Tube feeding (mainly via the nose into the stomach or directly into the stomach) in people with cystic fibrosis

Review question

We planned to review the evidence about the effects of tube feeding (via either the nose or the stomach) in people with cystic fibrosis.


Cystic fibrosis is an inherited condition which causes damage to the lungs and pancreas (an organ needed to produce chemicals that help to digest food). People with cystic fibrosis often need more calories in order to achieve a good nutritional status because their condition means food is not absorbed well and they burn more energy at rest and when breathing than people who don't have cystic fibrosis. They also often have poor appetites. Supplements are often given via a tube which is either placed through the nose into the stomach (nasogastric feeding) or directly into the stomach (gastrostomy feeding)), often overnight but sometimes during the day too. This type of feeding helps to improve weight gain, nutritional status, lung function and may improve quality of life. This is important as it is known that in cystic fibrosis nutritional status is closely linked to lung function. However, tube feeding is expensive and may also impact on self-esteem and body image. Tubes through the nose may also become dislodged by coughing. Tube feeding may also cause nausea, vomiting and diarrhoea, but these issues are usually resolved by either changing the type of feed, the rate of feeding or the way pancreatic enzymes are given. This is a final update of a previously published review.

Search date

We last searched for evidence on: 22 October 2018.

Study characteristics

We found 44 trials in our searches, but none matched the design and duration of the trials we wanted to examine. We therefore did not include any trials in this review.

Key results

Ideally, more research is needed to compare tube feeding with oral supplements and with normal diet. New trials should also look at when tube feeding should be started for the best results. These trials may be difficult to run as it may be wrong not to provide people with the extra calories they need, and when they need them, in this way.

Authors' conclusions: 

Supplemental enteral tube feeding is widely used throughout the world to improve nutritional status in people with cystic fibrosis. The methods mostly used, nasogastric or gastrostomy feeding, are expensive and may have a negative effect on self-esteem and body image. Reported use of enteral tube feeding suggests that it results in nutritional and respiratory improvement; but, efficacy has not been fully assessed by randomised controlled trials. It is acknowledged, however, that performing a randomised controlled trial would be difficult due to the ethics of withholding an intervention in a group of people whose nutritional status necessitates it.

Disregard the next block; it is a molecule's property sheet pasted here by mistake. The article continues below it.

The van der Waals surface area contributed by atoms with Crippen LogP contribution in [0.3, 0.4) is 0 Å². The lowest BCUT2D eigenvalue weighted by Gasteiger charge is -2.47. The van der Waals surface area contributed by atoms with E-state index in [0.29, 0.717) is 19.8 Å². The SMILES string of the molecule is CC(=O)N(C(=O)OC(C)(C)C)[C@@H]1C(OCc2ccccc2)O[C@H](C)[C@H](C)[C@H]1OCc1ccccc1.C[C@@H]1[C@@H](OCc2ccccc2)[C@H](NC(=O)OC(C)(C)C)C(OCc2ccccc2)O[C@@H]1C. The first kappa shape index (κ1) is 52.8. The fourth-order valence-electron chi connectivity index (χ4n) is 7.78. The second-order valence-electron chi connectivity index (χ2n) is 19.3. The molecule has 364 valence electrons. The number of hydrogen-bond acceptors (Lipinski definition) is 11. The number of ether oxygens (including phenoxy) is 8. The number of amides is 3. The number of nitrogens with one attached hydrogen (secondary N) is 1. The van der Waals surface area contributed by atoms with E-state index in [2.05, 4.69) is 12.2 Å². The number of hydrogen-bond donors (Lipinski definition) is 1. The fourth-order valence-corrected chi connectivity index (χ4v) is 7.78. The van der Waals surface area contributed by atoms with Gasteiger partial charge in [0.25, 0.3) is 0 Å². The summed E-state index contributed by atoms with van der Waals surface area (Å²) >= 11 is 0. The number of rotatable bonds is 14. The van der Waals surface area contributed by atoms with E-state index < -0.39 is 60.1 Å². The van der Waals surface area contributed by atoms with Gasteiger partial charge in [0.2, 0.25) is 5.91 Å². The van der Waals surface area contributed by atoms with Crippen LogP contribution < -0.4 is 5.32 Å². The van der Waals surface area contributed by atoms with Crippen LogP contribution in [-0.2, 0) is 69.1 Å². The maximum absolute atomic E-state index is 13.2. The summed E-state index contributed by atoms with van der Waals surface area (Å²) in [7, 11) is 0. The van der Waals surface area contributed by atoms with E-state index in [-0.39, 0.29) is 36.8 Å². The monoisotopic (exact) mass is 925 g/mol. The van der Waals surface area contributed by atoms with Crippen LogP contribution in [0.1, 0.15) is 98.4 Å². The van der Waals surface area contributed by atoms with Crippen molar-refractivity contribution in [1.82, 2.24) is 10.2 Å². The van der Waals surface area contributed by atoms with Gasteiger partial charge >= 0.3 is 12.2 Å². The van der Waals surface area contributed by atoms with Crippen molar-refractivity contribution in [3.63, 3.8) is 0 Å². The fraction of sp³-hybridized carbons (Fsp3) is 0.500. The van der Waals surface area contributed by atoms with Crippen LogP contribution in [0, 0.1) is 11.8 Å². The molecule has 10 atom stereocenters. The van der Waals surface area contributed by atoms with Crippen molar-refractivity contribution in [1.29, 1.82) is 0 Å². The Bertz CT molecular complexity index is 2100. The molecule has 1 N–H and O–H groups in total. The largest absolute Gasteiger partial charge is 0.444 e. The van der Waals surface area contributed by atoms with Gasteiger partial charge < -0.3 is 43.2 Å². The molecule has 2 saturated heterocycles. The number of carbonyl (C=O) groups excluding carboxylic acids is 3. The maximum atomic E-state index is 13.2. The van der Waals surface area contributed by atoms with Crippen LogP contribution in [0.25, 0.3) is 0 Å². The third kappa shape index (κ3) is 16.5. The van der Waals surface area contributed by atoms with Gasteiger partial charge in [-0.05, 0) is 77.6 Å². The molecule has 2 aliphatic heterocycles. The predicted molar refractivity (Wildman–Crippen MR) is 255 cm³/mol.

Read the full abstract...

Enteral tube feeding is routinely used in many cystic fibrosis centres when oral dietary and supplement intake has failed to achieve an adequate nutritional status. The use of this method of feeding is assessed on an individual basis taking into consideration the patients age and clinical status. This is a final update of a previously published review.


To examine the evidence that in people with cystic fibrosis, supplemental enteral tube feeding improves nutritional status, respiratory function, and quality of life without significant adverse effects.

Search strategy: 

We searched the Cochrane Cystic Fibrosis and Genetic Disorders Group Trials Register which comprises references identified from comprehensive electronic database searches and handsearches of relevant journals and abstract books of conference proceedings. We also contacted the companies that market enteral feeds and reviewed their databases.

Date of the most recent search of the Group's Cystic Fibrosis Trials Register: 10 July 2019.

Date of the most recent hand search of PubMed: 26 October 2018.

Selection criteria: 

All randomised controlled trials comparing supplemental enteral tube feeding for one month or longer with no specific intervention in people with cystic fibrosis.

Data collection and analysis: 

The searches identified 44 trials; however, none were eligible for inclusion in this review.

Main results: 

There are no trials included in this review.